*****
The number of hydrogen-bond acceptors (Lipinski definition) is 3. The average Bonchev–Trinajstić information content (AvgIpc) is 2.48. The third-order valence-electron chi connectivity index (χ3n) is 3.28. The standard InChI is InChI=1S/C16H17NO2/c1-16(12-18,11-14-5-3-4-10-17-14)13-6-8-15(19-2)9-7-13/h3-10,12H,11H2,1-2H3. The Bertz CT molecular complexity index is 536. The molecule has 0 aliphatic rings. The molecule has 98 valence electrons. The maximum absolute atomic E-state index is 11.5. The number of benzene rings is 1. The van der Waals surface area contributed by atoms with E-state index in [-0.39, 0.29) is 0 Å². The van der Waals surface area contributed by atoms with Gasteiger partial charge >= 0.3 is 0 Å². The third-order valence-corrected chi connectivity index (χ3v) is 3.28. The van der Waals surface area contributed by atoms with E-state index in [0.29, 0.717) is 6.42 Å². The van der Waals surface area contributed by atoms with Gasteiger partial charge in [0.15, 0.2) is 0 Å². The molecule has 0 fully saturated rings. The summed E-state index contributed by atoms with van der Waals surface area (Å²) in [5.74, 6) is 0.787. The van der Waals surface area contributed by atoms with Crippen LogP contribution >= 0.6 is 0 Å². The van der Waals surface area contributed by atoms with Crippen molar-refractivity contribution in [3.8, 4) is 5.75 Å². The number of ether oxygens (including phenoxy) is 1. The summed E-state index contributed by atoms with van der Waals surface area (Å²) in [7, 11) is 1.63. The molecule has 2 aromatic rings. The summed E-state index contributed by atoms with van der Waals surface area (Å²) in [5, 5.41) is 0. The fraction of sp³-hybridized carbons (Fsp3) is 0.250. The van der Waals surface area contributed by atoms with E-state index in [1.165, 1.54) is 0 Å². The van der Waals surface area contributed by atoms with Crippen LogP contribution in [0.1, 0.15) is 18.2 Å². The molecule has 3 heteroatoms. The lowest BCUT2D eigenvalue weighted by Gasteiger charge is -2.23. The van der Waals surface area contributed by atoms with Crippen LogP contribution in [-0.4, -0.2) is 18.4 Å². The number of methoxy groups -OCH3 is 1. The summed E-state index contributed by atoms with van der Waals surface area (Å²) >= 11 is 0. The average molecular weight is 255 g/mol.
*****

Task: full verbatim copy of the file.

The number of hydrogen-bond acceptors (Lipinski definition) is 3. The average Bonchev–Trinajstić information content (AvgIpc) is 2.48. The third-order valence-electron chi connectivity index (χ3n) is 3.28. The standard InChI is InChI=1S/C16H17NO2/c1-16(12-18,11-14-5-3-4-10-17-14)13-6-8-15(19-2)9-7-13/h3-10,12H,11H2,1-2H3. The Bertz CT molecular complexity index is 536. The molecule has 0 aliphatic rings. The molecule has 98 valence electrons. The maximum absolute atomic E-state index is 11.5. The number of benzene rings is 1. The van der Waals surface area contributed by atoms with E-state index in [-0.39, 0.29) is 0 Å². The van der Waals surface area contributed by atoms with Gasteiger partial charge >= 0.3 is 0 Å². The third-order valence-corrected chi connectivity index (χ3v) is 3.28. The van der Waals surface area contributed by atoms with E-state index in [0.29, 0.717) is 6.42 Å². The van der Waals surface area contributed by atoms with Gasteiger partial charge in [0.15, 0.2) is 0 Å². The molecule has 0 fully saturated rings. The summed E-state index contributed by atoms with van der Waals surface area (Å²) in [5.74, 6) is 0.787. The van der Waals surface area contributed by atoms with Crippen LogP contribution >= 0.6 is 0 Å². The van der Waals surface area contributed by atoms with Crippen molar-refractivity contribution in [3.8, 4) is 5.75 Å². The number of ether oxygens (including phenoxy) is 1. The summed E-state index contributed by atoms with van der Waals surface area (Å²) in [7, 11) is 1.63. The molecule has 2 aromatic rings. The summed E-state index contributed by atoms with van der Waals surface area (Å²) in [5, 5.41) is 0. The fraction of sp³-hybridized carbons (Fsp3) is 0.250. The van der Waals surface area contributed by atoms with E-state index in [1.165, 1.54) is 0 Å². The van der Waals surface area contributed by atoms with Crippen LogP contribution in [0.1, 0.15) is 18.2 Å². The molecule has 3 heteroatoms. The lowest BCUT2D eigenvalue weighted by Gasteiger charge is -2.23. The van der Waals surface area contributed by atoms with Crippen LogP contribution in [-0.4, -0.2) is 18.4 Å². The number of methoxy groups -OCH3 is 1. The summed E-state index contributed by atoms with van der Waals surface area (Å²) >= 11 is 0. The average molecular weight is 255 g/mol.